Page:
Enediyne Quinone Imines: Truncated, Biologically Active Dynemicin Congeners

Authors

  • Matthew D. Shair,

    1. Sloan-Kettering Institute for Cancer Research Laboratory for Bioorganic Chemistry 1275 York Avenue, Box 106, New York, NY 10021 (USA) Telefax: Int. code + (212)772–8691
    2. Department of Chemistry, Havemeyer Hall Columbia University, New York, NY 10027 (USA)
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  • Prof. Samuel J. Danishefsky,

    Corresponding author
    1. Sloan-Kettering Institute for Cancer Research Laboratory for Bioorganic Chemistry 1275 York Avenue, Box 106, New York, NY 10021 (USA) Telefax: Int. code + (212)772–8691
    2. Department of Chemistry, Havemeyer Hall Columbia University, New York, NY 10027 (USA)
    • Sloan-Kettering Institute for Cancer Research Laboratory for Bioorganic Chemistry 1275 York Avenue, Box 106, New York, NY 10021 (USA) Telefax: Int. code + (212)772-8691
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  • Taeyoung Yoon,

    1. Sloan-Kettering Institute for Cancer Research Laboratory for Bioorganic Chemistry 1275 York Avenue, Box 106, New York, NY 10021 (USA) Telefax: Int. code + (212)772–8691
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  • Ting-Chao Chou

    1. Sloan-Kettering Institute for Cancer Research Laboratory for Bioorganic Chemistry 1275 York Avenue, Box 106, New York, NY 10021 (USA) Telefax: Int. code + (212)772–8691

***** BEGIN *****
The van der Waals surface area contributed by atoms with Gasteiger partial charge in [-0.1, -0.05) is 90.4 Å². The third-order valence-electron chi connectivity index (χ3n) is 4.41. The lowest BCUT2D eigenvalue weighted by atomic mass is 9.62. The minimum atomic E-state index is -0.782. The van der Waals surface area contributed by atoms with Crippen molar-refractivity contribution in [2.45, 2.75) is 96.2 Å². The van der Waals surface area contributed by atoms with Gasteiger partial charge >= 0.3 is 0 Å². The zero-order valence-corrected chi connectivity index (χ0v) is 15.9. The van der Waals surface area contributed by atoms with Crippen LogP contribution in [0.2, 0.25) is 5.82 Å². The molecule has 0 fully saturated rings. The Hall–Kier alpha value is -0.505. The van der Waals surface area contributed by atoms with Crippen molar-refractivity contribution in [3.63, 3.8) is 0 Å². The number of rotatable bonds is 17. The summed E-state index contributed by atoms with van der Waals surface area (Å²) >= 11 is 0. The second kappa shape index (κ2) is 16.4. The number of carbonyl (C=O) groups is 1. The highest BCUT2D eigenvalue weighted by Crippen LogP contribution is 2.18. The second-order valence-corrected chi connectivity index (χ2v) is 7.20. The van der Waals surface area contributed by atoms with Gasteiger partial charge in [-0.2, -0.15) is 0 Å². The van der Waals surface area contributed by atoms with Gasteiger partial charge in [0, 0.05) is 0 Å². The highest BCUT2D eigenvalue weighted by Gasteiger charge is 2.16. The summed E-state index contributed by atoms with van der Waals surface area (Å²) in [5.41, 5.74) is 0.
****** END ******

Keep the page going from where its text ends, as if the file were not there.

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  • This work was supported by the National Institutes of Health (Grant CA 28824). A predoctoral fellowship from Memorial Sloan-Kettering Cancer Center to M.D.S. is gratefully acknowledged. We thank Professor A. G. Myers for an advanced copy of his manuscript in which related developments are described.

Abstract

original image

An intermediate in the total synthesis of dynemicin A, quinone imine 1 can be used as a dienophile. But 1 is also a potent cytotoxic agent against human cancer cell lines since it is able to cleave DNA. In vitro and in vivo studies showed that 1 is more effective than two frequently applied antitumor drugs. Quinone imine 1 was synthesized by the rapid oxidation of a fleeting hydroisoquinone intermediate.

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